When fully completed in full in 2029, the system will have a capacity of 41 billion gallons. In the meantime, the completed tunnels are put to use to hold storm water that is pumped to a sewage treatment plant after a storm to be cleaned up.

Sprawling cities and suburbs..... need to understand that lack of densities drive up the costs for infrastructure. The only saving grace is more land to absorb run-off.

*** Some HOUSTON news from the University of Houston discusses Chicago's Deep-Tunnel in May ***

https://www.houstonpublicmedia.org/a...-other-cities/
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Old 07-09-2018, 09:03 AM
 
Location: Austin, TX
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Part of the reason Chicago was able to do this is they had the largest quarry in the US, Thorton Quarry and they linked the tunnel systems to this quarry. Basically pumps will fill this quarry up during severe rains:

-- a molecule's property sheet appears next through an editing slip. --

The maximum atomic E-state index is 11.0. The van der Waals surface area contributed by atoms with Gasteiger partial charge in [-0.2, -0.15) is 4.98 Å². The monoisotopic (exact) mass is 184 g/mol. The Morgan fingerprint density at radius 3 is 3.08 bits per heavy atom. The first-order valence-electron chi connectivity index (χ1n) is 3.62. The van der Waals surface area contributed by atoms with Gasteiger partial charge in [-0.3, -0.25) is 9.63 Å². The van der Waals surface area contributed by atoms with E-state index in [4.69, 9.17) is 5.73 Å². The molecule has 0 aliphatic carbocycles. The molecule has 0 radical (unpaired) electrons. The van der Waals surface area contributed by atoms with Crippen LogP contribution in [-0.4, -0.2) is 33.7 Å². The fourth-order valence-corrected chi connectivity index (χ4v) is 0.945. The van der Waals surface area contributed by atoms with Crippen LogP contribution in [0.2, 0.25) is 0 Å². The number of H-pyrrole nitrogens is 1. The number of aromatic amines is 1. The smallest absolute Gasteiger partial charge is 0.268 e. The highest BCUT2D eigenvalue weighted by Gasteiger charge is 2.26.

https://en.wikipedia.org/wiki/Thornt...on_Quarry2.jpg

"As part of the Chicago Deep Tunnel project, both Thornton Quarry and McCook Quarry will serve as reservoirs to reduce the backflow of stormwater and sewage from Chicago area rivers into Lake Michigan"

The question is: Would Houston sacrifice enough land to build a retention pond this big and deep?
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Old 07-09-2018, 10:13 AM
 
9,818 posts, read 7,676,370 times
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They would if they could sell the excavated dirt to builders for raising flood plain lots.

It's a win win.
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Old 07-09-2018, 12:36 PM